4.5* A throwback to the gritty ‘70s cinema of Friedken and Cimino. It’s brutal, unflinching, muscular, and poetic. I just hope that one day a group of emerging critics looks at Gray the same way Truffaut and co. looked at Hawks and Hitchcock. Full review: https://letterboxd.com/fifeco/film/we-own-the-night/1/
The first act has that same epic sweep of the mundane as the wedding that opens The Deer Hunter. The rest mixes Coppola's allegorical, melodramatic treatment of family (albeit on a smaller, more nuanced scale) with William Friedkin's morally confrontational approach to violence. Gray doesn't film action scenes so much as reaction scenes, drawing mood from the response, not the build-up. Masterful.
"We Own the Night" is the one post-millennial film I can think of that feels like the kind of crime movie William Friedkin or Michael Cimino could have made during the late 70's. And for that reason I think it deserves to be cherished, even if the screenplay didn't completely sell me on Joaquin Phoenix's transition from sleazy, drug-addled nightclub owner to repentent hero.
No one makes action sequences as moral as James Gray. As in The Yards' hospital scene, this film's set pieces evoke empathy rather than detached suspense, privileging emotion over the fetishising of physical reality. Vicious POVs ground us in hellish isolation while the objective shots deny any succinct sense of space. The car chase is chaotic to the point of producing a serene helplessness I've never felt before.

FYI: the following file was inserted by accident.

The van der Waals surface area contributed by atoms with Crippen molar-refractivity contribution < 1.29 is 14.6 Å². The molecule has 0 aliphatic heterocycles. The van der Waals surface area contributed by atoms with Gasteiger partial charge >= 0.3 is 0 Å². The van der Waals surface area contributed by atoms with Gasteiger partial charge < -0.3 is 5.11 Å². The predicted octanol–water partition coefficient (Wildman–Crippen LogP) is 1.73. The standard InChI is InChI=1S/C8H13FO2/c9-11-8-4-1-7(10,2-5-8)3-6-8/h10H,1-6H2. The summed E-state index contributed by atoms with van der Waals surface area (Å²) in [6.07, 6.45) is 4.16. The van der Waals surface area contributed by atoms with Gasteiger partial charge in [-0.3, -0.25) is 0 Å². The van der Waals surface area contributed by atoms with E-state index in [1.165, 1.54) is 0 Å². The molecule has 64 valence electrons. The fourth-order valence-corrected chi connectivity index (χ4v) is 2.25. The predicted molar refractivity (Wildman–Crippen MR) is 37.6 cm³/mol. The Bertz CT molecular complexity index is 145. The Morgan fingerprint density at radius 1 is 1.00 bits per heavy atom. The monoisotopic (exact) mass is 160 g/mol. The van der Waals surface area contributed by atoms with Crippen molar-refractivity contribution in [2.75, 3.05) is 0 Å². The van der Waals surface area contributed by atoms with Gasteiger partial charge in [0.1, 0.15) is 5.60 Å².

I like the way James Gray patiently builds his imaginary world through his films. He deliberately chooses family circles as an ideal place for tragedy to appear. Here, in We Own The Night, we have two families, two brothers and two fathers. And we have Robert Grusinsky, who changed his name to Bobby Green, desperately trying to find the right place and the right circle. Masterpiece.
A sensatonally staged, rain-drenched car chase notwithstanding, We Own The Night is an utter mess of a film. Lacking real tension, the film suffers at the hands of Gray's pointless script, Phoenix's dribbling mess of a performance and a real waste of some talent in smaller roles. When a film makes even one of the greats in Duvall look ordinary you know something is wrong. Tedious and utterly disappointing.
Cop films bore me - even the so-called classics. And "We Own The Night" does nothing to change that. It does, however, have a phenomenal opening: Phoenix fingering Mendes to one of the best songs of the 70s, Heart Of Glass. You can't beat an opening like that, that's a bold way to start your film. The car chase scene in the rain stands out as well...